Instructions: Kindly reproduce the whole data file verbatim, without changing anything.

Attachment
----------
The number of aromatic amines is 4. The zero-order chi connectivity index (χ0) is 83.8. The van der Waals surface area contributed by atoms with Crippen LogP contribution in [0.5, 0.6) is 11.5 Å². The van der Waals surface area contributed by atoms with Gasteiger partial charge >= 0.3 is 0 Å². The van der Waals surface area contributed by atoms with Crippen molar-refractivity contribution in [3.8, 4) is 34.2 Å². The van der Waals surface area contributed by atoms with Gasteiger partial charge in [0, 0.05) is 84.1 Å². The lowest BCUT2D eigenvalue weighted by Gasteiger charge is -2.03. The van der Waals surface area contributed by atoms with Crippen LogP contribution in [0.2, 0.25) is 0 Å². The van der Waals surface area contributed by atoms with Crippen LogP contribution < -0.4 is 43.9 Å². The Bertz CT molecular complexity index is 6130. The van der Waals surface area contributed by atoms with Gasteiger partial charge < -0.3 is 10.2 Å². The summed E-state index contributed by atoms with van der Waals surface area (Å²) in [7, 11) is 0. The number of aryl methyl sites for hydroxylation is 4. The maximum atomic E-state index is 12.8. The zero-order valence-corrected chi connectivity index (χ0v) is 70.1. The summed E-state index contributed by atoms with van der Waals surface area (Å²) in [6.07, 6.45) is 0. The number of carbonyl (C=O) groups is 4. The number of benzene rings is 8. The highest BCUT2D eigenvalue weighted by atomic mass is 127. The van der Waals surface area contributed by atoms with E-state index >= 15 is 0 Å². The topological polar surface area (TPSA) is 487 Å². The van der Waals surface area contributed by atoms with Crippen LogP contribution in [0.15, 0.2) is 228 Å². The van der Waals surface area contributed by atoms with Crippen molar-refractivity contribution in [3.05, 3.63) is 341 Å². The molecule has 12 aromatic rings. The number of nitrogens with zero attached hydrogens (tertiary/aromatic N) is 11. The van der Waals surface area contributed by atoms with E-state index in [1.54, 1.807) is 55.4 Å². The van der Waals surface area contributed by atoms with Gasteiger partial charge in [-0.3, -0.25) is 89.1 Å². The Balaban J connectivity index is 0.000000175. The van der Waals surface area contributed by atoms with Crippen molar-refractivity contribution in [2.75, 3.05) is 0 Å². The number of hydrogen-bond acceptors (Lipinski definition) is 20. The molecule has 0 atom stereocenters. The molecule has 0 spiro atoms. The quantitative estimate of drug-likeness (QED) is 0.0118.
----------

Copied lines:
The number of aromatic amines is 4. The zero-order chi connectivity index (χ0) is 83.8. The van der Waals surface area contributed by atoms with Crippen LogP contribution in [0.5, 0.6) is 11.5 Å². The van der Waals surface area contributed by atoms with Gasteiger partial charge >= 0.3 is 0 Å². The van der Waals surface area contributed by atoms with Crippen molar-refractivity contribution in [3.8, 4) is 34.2 Å². The van der Waals surface area contributed by atoms with Gasteiger partial charge in [0, 0.05) is 84.1 Å². The lowest BCUT2D eigenvalue weighted by Gasteiger charge is -2.03. The van der Waals surface area contributed by atoms with Crippen LogP contribution in [0.2, 0.25) is 0 Å². The van der Waals surface area contributed by atoms with Crippen LogP contribution < -0.4 is 43.9 Å². The Bertz CT molecular complexity index is 6130. The van der Waals surface area contributed by atoms with Gasteiger partial charge < -0.3 is 10.2 Å². The summed E-state index contributed by atoms with van der Waals surface area (Å²) in [7, 11) is 0. The number of aryl methyl sites for hydroxylation is 4. The maximum atomic E-state index is 12.8. The zero-order valence-corrected chi connectivity index (χ0v) is 70.1. The summed E-state index contributed by atoms with van der Waals surface area (Å²) in [6.07, 6.45) is 0. The number of carbonyl (C=O) groups is 4. The number of benzene rings is 8. The highest BCUT2D eigenvalue weighted by atomic mass is 127. The van der Waals surface area contributed by atoms with E-state index >= 15 is 0 Å². The topological polar surface area (TPSA) is 487 Å². The van der Waals surface area contributed by atoms with Crippen LogP contribution in [0.15, 0.2) is 228 Å². The van der Waals surface area contributed by atoms with Crippen molar-refractivity contribution in [3.05, 3.63) is 341 Å². The molecule has 12 aromatic rings. The number of nitrogens with zero attached hydrogens (tertiary/aromatic N) is 11. The van der Waals surface area contributed by atoms with E-state index in [1.54, 1.807) is 55.4 Å². The van der Waals surface area contributed by atoms with Gasteiger partial charge in [-0.3, -0.25) is 89.1 Å². The Balaban J connectivity index is 0.000000175. The van der Waals surface area contributed by atoms with Crippen molar-refractivity contribution in [2.75, 3.05) is 0 Å². The number of hydrogen-bond acceptors (Lipinski definition) is 20. The molecule has 0 atom stereocenters. The molecule has 0 spiro atoms. The quantitative estimate of drug-likeness (QED) is 0.0118.